While television should once again account for the lion’s share of global marketing spend in 2013, a disproportionate number of executives report that search is a far more effective medium through which to generate consumer demand.
According to a new study from the Chief Marketing Officer Council, 27 percent of those surveyed said that TV was the most impactful medium through which to advertise one’s brand, whereas 44 percent said that search was the superior vehicle.
Among the findings in the 55-page “State of Marketing 2012” report, executives are particularly enthused by search and social media but said that they are not satisfied with their current digital-marketing performance. Nearly half of the CMOs surveyed said that making over their digital strategy would be one of the most important challenges facing them in the New Year.
Despite this apparent mandate for change, 64 percent of marketers are still budgeting fewer than $500,000 for digital spend, and 46 percent report that this figure represents less than 10 percent of their overall marketing spend.
That said, marketers expect to increase their digital investments in the coming year. Per the CMO Council study, 47 percent said they planned to boost allocation to digital to 10-24 percent of their total marketing budgets, while 22 percent said digital would account for anywhere between 25 percent and 49 percent of their overall media mix.
In the U.S., TV accounts for roughly one third of all media spending. Analysts estimate that overall TV spend—a catch-all that includes national and local broadcast, network cable, syndication and Spanish-language channels—will add up to some $65 billion in 2013, out of a projected total media haul of $186 billion.
The CMO Council’s report was culled from responses to an online survey of 550 senior marketing executives representing major media markets such as North America, Europe, Asia-Pacific and Africa.
According to Liz Miller, the CMO Council’s vp of global programs and operations, Asia is lagging on the digital front, as some 37 percent of marketers in the region allocate less than 10 percent of their spend to digital platforms. “It’s clear that marketers across the region are ready to run into a digital future, but as the hyper-connected digital consumer continues to evolve, marketers must invest in the people, processes and platforms that will better predict and prepare them for these engagement opportunities,” Miller said.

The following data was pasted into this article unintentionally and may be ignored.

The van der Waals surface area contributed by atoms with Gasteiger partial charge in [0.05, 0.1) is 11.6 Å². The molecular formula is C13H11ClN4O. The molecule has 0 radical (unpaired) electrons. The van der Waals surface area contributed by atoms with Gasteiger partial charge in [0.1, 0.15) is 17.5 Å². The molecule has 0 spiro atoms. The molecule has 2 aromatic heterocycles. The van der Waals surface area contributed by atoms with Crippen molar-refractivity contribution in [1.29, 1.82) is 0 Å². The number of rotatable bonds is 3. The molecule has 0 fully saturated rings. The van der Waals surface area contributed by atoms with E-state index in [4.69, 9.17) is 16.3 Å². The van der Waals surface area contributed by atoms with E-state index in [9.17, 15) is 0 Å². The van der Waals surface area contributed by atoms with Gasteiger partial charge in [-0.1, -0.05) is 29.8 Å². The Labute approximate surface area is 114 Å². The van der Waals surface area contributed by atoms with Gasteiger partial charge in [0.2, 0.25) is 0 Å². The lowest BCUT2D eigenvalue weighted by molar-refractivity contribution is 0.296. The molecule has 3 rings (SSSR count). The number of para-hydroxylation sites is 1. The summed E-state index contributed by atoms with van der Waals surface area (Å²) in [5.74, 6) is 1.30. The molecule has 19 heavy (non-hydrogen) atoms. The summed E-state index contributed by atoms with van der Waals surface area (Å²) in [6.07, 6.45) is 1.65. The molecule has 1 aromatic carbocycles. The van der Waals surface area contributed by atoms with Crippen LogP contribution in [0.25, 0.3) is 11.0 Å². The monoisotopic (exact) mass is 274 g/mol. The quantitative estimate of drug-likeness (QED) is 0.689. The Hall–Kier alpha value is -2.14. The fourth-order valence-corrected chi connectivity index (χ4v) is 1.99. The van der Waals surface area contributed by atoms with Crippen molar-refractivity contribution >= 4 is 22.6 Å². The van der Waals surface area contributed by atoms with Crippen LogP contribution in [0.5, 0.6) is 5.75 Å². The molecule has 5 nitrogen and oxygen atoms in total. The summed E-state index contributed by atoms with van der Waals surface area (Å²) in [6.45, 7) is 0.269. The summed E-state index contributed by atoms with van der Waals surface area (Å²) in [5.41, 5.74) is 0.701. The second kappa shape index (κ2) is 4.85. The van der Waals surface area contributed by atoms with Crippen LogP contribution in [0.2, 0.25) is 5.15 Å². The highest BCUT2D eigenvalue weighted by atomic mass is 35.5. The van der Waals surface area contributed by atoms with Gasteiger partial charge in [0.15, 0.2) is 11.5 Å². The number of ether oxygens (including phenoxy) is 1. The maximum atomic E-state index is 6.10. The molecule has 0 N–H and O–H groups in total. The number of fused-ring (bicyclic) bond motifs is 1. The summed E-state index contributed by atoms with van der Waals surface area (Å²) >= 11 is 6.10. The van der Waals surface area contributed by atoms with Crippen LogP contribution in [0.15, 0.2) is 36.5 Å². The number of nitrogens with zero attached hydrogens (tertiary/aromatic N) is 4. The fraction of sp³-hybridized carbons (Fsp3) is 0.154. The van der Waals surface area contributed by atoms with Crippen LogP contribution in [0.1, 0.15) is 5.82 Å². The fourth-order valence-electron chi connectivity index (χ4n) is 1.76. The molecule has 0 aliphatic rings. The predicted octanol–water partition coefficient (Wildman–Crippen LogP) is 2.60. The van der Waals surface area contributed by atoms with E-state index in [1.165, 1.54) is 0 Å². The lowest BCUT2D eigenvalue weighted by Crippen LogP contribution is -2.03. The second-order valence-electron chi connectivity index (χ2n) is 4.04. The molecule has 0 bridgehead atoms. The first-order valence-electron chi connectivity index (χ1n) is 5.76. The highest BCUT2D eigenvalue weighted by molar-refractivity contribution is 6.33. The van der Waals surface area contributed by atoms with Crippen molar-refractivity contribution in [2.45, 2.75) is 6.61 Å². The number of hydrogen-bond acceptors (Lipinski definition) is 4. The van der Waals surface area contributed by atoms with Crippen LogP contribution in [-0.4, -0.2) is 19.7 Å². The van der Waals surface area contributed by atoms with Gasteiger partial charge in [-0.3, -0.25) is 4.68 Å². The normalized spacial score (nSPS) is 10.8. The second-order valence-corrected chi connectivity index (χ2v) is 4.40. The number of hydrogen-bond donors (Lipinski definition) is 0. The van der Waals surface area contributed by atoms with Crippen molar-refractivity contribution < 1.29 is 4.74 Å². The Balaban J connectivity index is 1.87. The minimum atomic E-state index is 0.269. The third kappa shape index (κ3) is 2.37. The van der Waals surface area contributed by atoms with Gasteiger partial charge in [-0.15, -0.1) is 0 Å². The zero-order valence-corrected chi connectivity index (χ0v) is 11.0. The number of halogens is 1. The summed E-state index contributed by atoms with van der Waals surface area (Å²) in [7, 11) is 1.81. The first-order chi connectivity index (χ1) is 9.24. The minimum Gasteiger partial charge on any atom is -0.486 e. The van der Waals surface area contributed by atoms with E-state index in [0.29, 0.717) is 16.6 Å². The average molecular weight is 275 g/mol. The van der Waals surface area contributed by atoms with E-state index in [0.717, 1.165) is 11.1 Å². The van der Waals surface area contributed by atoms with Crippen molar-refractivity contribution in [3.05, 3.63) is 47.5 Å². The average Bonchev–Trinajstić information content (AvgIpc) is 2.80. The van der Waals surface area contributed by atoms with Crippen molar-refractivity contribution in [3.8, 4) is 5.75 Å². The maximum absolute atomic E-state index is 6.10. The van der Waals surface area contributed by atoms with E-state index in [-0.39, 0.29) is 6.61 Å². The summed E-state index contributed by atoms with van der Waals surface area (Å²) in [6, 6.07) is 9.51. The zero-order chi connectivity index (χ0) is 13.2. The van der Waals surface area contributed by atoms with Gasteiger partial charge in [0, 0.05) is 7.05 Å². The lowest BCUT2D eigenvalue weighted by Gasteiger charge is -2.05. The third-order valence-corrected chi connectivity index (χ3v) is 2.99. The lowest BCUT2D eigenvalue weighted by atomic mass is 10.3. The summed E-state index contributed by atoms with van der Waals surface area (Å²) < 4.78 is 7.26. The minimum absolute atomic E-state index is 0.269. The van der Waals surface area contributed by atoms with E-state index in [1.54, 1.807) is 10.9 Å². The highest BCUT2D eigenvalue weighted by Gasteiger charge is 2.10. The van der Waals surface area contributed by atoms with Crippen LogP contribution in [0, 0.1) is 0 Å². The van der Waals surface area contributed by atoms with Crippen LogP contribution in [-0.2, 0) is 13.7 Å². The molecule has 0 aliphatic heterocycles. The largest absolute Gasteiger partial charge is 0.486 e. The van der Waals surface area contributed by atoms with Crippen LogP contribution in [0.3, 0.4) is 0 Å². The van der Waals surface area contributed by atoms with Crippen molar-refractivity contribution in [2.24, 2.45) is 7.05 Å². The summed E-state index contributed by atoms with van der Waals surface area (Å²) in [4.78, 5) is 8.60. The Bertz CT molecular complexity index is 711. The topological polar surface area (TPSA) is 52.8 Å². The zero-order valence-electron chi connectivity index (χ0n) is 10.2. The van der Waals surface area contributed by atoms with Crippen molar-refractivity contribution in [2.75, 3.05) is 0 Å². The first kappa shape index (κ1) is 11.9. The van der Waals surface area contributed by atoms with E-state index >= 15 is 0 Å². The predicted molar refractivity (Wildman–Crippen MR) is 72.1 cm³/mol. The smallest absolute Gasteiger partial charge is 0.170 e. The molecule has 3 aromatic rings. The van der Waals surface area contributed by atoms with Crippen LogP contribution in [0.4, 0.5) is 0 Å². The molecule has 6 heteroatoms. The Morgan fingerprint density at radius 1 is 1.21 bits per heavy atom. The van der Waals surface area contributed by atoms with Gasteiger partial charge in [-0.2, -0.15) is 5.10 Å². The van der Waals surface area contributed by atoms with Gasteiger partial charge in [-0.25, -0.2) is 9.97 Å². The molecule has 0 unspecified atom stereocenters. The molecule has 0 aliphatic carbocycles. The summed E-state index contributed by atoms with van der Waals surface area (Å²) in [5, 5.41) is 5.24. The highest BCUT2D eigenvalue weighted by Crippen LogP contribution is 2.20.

All told, 54 percent of CMOs surveyed said they had increased their overall budgets in 2012, while 22 percent reported that they had made reductions in their marketing spend.
While social and search are expected to grow by leaps and bounds in the year ahead, most categories are expected to see more modest growth. The CMO Council report flagged only one significant backslider, as 31 percent of those surveyed said they would be slashing their newspaper budgets. Analysts expect stateside newspaper spending (national and local) will drop off by as much as 7 percent.
While still the king of the hill, TV spend could be hampered by imprecise performance metrics and rapid declines on the broadcast side of the ledger. Analysts believe national cable will be responsible for much of TV’s modest gains, with revenues expected to increase by as much as 8 percent to some $30.5 billion. Broadcast gains are likely to be more modest, with sales on track to grow around 3 percent to a little under $14.5 billion.
Another finding culled from the survey should give media agencies pause. According to the report, 60 percent of respondents said they expect to make an agency change in 2013, with a need to improve their social-media expertise cited as a major reason for the shift.
Only 12 percent of respondents felt their agency partners were “extremely valuable.”
A number of CMOs also said they planned to move previously outsourced services back in-house, particularly in areas like data analysis and research. This would be a reversal of the trend of a few years ago that saw many agencies radically reduce headcount in their research departments.